Super Puma flight ban lifted in UK

chc helicopters30 August 2013, News Wires – Super Puma helicopters are again set to take to the skies off the UK after an industry group on Friday formally recommended an end to a suspension of flights amid an ongoing probe into a fatal crash off Scotland last week.

However, the L2 model involved in the accident will only be used for non-passenger carrying flights such as for training and maintenance.

The Step Change in Safety’s Helicopter Safety Steering Group, HSSG, recommended the temporary suspension of the other models AS332 L/L1, AS332 and EC225 to now be lifted, enabling them to resume passenger flights to offshore oil and gas installations.

Step Change team leader Les Linklater said, after a five-day review to examine the airworthiness and operational safety of the helicopter fleet, “the result is that there is no evidence to support a continuation of the temporary suspension of the entire Super Puma fleet”.

He added that helicopter operators were now satisfied “there is no reason to believe there is an inherent mechanical problem” with any of the Super Puma models, while aviation authorities had not issued any directives that would support the suspension.

The decision was based on confidence in the helicopters being expressed by authorities and pilots’ union BALPA, he said after the Friday meeting of HSSG, made up of oil and gas operators, contractors, trade unions and regulators.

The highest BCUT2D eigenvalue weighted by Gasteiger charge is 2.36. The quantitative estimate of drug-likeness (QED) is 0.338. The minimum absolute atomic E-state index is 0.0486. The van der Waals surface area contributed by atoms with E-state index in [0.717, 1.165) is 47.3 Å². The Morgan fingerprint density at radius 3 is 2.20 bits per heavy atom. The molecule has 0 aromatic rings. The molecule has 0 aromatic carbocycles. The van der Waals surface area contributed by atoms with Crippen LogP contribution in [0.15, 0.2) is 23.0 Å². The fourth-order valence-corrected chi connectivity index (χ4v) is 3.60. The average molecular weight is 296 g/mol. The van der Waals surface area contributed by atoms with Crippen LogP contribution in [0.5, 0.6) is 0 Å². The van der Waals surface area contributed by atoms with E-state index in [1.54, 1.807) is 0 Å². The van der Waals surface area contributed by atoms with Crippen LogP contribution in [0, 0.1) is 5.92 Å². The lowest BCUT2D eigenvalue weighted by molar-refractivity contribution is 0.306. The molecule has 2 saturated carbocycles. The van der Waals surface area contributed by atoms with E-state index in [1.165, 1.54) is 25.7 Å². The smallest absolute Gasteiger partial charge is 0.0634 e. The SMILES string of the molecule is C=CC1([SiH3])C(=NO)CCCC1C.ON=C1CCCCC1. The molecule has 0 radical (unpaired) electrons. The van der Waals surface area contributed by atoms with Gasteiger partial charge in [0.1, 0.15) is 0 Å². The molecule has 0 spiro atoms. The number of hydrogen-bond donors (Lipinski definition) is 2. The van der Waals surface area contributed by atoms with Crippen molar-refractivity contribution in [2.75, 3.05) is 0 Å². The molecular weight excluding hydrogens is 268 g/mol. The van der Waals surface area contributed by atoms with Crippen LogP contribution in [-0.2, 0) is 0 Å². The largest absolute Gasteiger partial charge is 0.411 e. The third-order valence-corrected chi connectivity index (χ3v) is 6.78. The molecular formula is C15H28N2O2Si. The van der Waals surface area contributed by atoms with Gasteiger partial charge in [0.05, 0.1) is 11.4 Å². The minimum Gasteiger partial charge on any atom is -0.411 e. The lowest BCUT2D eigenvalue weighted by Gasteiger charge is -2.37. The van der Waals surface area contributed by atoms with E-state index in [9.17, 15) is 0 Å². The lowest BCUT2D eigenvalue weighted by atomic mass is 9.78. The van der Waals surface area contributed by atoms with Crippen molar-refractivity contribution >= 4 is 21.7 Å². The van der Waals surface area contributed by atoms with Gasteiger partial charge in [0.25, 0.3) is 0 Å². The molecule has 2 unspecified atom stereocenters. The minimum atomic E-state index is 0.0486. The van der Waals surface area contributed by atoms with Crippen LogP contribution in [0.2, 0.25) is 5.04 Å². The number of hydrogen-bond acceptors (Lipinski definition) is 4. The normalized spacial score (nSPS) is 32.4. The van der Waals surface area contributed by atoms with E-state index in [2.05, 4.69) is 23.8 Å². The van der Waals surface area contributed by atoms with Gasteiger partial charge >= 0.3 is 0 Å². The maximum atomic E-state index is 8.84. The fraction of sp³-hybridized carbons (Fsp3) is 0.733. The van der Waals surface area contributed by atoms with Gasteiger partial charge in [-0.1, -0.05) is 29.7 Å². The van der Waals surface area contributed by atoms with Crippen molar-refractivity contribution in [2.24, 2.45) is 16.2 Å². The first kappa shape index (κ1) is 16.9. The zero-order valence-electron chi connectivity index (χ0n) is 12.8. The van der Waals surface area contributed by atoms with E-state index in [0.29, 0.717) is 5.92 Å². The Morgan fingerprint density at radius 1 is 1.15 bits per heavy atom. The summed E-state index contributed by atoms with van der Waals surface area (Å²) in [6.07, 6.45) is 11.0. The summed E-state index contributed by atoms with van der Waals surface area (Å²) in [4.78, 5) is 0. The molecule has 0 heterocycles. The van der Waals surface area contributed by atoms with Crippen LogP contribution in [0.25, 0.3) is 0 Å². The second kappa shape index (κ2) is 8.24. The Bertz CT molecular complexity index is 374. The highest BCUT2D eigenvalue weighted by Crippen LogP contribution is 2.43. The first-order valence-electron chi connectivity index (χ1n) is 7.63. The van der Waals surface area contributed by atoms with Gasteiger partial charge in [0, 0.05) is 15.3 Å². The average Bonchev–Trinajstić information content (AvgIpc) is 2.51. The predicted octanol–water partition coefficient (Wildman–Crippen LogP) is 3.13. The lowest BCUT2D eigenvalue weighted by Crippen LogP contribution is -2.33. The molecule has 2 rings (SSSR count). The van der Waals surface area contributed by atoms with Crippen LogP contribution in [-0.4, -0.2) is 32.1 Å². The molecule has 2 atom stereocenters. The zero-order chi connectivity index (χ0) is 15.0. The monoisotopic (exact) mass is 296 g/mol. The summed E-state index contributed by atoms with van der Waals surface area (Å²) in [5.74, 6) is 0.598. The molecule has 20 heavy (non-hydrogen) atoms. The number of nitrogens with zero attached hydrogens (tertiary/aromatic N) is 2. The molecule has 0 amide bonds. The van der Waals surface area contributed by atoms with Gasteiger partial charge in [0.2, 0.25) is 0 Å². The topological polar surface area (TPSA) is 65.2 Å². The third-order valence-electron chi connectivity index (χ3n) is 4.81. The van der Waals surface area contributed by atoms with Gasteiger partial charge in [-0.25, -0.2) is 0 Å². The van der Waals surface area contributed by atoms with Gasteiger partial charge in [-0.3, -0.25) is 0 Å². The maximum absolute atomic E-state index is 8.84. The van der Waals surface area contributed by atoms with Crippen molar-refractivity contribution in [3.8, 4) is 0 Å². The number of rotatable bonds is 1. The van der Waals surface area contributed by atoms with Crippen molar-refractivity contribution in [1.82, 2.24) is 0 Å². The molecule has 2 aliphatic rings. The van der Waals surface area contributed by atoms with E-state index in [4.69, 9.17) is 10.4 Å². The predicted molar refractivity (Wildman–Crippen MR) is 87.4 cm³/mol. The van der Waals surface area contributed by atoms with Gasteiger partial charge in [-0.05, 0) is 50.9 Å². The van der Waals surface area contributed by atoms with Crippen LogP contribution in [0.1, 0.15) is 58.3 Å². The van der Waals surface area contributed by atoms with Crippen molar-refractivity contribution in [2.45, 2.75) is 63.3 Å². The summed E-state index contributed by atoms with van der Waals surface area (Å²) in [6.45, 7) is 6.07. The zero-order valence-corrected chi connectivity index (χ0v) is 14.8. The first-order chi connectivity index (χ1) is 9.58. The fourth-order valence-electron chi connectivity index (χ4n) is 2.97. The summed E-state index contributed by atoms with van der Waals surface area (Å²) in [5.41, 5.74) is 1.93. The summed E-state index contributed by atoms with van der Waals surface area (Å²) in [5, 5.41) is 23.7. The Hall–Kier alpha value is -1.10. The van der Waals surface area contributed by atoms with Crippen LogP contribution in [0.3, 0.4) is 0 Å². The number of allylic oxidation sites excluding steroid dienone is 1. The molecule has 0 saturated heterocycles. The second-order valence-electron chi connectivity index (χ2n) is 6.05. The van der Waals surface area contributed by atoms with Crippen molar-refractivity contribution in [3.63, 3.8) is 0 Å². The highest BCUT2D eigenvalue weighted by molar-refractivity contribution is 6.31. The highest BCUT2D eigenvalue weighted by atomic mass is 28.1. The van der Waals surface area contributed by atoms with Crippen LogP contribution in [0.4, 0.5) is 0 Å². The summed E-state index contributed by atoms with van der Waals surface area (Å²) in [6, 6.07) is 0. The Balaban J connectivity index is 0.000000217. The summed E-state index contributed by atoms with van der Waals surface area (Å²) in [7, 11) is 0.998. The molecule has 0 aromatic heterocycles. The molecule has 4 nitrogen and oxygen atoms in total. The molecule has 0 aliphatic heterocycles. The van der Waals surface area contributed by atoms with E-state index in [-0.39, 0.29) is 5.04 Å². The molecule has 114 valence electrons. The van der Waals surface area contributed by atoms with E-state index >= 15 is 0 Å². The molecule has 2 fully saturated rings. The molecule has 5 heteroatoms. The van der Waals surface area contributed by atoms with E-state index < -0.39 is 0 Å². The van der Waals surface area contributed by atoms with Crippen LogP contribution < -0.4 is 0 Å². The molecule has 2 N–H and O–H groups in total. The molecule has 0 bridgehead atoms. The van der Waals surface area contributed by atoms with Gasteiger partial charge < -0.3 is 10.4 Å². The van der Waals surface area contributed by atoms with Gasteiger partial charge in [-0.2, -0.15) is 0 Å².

Flights of all Super Pumas, including the L2, have now been given the green light off Norway after an emergency meeting on Wednesday of the country’s Helicopter Co-operation Forum comprising the country’s aviation authority, safety agency, Statoil and unions.

Canada’s CHC Helicopter had said earlier Thursday it had restarted service for the L2 aicraft but continued to keep the models grounded in the UK, though some non-passenger flights were reportedly being conducted.

Four oil workers died while 12 other workers and two crew members survived after a Super Puma L2 crashed into the sea off Sumburgh on Friday evening.

A cross-industry meeting on Wednesday had failed to yield a concensus on how best to proceed.

Reacting to the HSSG’s decision, Oil & Gas UK chief executive Malcolm Webb said: Oil & Gas UK’s chief executive, Malcolm Webb, said: “Oil & Gas UK is in complete alignment with this agreement, including the decision to return the aircraft in question to flight in a phased and proper manner and to engage with the management and workforce to rebuild trust and confidence.

“In that regard, I wish to make it absolutely clear that, as a result of these arrangements, no-one unwilling to fly will be forced to do so.

“Oil & Gas UK also notes the request of HSSG to set up an independent review of helicopter operations, with terms of reference to be agreed with stakeholders. This we will do.”

– Upstream

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